In In re Welfare of J.W., 415 N.W.2d 879, 880-81 (Minn. 1987), a case cited by the P.Z. Court, the defendant-parents challenged a dispositional order that required them to undergo psychological evaluations, which included explanation of the circumstances that led to the death of a two-year old child in their care. The State threatened to terminate their parental rights if they would not agree. Id. at 881. The parents objected claiming the order violated their constitutional right against self-incrimination. Ibid. The court concluded "that the trial court's order, to the extent it requires appellants to incriminate themselves, violates appellants' Fifth Amendment rights and is unenforceable." Id. at 883. However, the court made clear the limits of the parents' privilege

While the state may not compel therapy treatment that would require appellants to incriminate themselves, it may require the parents to otherwise undergo treatment. Therapy, however, which does not include incriminating disclosures, may be ineffective; and ineffective therapy may hurt the parents' chances of regaining their children. These consequences lie outside the protective ambit of the Fifth Amendment.

. . . .

. . . In the lexicon of the Fifth Amendment, the risk of losing the children for failure to undergo meaningful therapy is neither a "threat" nor a "penalty" imposed by the state. It is simply a consequence of the reality that it is unsafe for children to be with parents who are abusive and violent.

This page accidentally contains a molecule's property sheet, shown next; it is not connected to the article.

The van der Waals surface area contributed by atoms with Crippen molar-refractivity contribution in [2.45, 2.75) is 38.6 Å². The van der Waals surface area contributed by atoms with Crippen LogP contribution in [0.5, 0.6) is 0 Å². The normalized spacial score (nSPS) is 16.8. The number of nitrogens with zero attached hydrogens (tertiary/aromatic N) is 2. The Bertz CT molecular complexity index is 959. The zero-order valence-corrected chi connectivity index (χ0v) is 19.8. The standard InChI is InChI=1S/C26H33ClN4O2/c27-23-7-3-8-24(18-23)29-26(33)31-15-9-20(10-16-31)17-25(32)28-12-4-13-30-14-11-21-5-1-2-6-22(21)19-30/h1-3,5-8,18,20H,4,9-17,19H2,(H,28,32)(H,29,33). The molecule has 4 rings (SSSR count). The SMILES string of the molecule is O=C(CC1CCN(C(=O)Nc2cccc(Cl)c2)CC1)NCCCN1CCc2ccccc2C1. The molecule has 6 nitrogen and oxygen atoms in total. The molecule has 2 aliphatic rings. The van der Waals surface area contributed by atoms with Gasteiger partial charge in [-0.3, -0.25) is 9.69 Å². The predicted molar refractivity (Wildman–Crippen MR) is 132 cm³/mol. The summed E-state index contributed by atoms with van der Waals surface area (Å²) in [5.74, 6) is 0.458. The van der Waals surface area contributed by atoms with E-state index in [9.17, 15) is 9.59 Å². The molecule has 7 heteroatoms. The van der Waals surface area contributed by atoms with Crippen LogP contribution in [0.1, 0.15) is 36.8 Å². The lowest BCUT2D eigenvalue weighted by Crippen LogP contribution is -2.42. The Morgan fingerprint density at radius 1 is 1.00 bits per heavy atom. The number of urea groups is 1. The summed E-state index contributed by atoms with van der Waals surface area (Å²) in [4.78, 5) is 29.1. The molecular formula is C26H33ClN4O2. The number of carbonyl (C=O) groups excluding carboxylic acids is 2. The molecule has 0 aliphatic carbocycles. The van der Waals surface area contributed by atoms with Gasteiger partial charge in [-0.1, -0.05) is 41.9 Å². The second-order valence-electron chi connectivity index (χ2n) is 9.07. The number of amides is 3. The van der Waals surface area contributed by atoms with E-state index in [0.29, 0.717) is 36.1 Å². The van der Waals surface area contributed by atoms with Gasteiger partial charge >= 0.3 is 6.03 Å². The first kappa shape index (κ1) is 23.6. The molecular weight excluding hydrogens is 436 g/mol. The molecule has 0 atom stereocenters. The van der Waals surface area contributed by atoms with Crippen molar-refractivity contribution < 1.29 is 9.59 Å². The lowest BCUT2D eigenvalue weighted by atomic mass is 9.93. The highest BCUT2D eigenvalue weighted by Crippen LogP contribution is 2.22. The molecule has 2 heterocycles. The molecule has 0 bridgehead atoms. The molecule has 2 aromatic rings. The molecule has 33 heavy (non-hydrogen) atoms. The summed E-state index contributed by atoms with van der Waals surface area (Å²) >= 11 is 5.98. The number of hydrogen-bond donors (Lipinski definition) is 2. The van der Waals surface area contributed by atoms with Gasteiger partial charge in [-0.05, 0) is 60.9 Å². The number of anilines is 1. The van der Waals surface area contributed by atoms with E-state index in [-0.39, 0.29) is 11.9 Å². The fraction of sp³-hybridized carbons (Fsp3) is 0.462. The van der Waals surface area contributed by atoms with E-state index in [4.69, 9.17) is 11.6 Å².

[Id. at 883-84.]

The Vermont Supreme Court reached a similar conclusion in In re M.C.P., 571 A.2d 627 (Vt. 1989), another case cited by the P.Z. Court. There, the trial court ordered continued custody of the minor with the child welfare agency "until the parents g[ot] over the extreme denial of any abuse and seek counseling to overcome these problems . . . ." Id. at 640. Adopting the analysis of the court in J.G.W., the court concluded that portion of the dispositional order "may be read as a requirement that the parents waive their Fifth Amendment Privilege," and then struck that provision from the order. Id. at 641. The court explained